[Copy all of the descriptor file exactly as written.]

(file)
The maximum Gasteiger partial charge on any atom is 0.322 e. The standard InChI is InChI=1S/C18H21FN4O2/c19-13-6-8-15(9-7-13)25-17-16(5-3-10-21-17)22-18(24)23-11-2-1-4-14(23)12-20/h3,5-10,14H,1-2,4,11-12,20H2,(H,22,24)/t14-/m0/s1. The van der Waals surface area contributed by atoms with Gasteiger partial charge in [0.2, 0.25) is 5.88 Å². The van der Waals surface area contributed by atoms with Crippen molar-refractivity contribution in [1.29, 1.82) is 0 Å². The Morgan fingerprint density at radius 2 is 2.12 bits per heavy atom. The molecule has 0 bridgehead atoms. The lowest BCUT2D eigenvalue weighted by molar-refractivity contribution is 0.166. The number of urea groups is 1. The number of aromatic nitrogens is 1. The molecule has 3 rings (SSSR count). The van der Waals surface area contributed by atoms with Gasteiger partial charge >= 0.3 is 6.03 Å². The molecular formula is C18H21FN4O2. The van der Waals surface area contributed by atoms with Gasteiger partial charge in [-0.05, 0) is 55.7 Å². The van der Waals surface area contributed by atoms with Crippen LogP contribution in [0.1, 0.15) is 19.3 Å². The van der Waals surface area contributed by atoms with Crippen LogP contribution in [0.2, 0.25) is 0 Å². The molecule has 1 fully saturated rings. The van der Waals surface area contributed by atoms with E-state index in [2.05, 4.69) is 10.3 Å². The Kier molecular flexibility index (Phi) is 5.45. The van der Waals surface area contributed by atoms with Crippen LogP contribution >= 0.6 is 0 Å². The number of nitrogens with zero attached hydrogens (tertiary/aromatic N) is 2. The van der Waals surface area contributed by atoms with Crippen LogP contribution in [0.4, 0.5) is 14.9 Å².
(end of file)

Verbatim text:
The maximum Gasteiger partial charge on any atom is 0.322 e. The standard InChI is InChI=1S/C18H21FN4O2/c19-13-6-8-15(9-7-13)25-17-16(5-3-10-21-17)22-18(24)23-11-2-1-4-14(23)12-20/h3,5-10,14H,1-2,4,11-12,20H2,(H,22,24)/t14-/m0/s1. The van der Waals surface area contributed by atoms with Gasteiger partial charge in [0.2, 0.25) is 5.88 Å². The van der Waals surface area contributed by atoms with Crippen molar-refractivity contribution in [1.29, 1.82) is 0 Å². The Morgan fingerprint density at radius 2 is 2.12 bits per heavy atom. The molecule has 0 bridgehead atoms. The lowest BCUT2D eigenvalue weighted by molar-refractivity contribution is 0.166. The number of urea groups is 1. The number of aromatic nitrogens is 1. The molecule has 3 rings (SSSR count). The van der Waals surface area contributed by atoms with Gasteiger partial charge >= 0.3 is 6.03 Å². The molecular formula is C18H21FN4O2. The van der Waals surface area contributed by atoms with Gasteiger partial charge in [-0.05, 0) is 55.7 Å². The van der Waals surface area contributed by atoms with Crippen LogP contribution in [0.1, 0.15) is 19.3 Å². The van der Waals surface area contributed by atoms with Crippen LogP contribution in [0.2, 0.25) is 0 Å². The molecule has 1 fully saturated rings. The van der Waals surface area contributed by atoms with E-state index in [2.05, 4.69) is 10.3 Å². The Kier molecular flexibility index (Phi) is 5.45. The van der Waals surface area contributed by atoms with Crippen LogP contribution >= 0.6 is 0 Å². The number of nitrogens with zero attached hydrogens (tertiary/aromatic N) is 2. The van der Waals surface area contributed by atoms with Crippen LogP contribution in [0.4, 0.5) is 14.9 Å².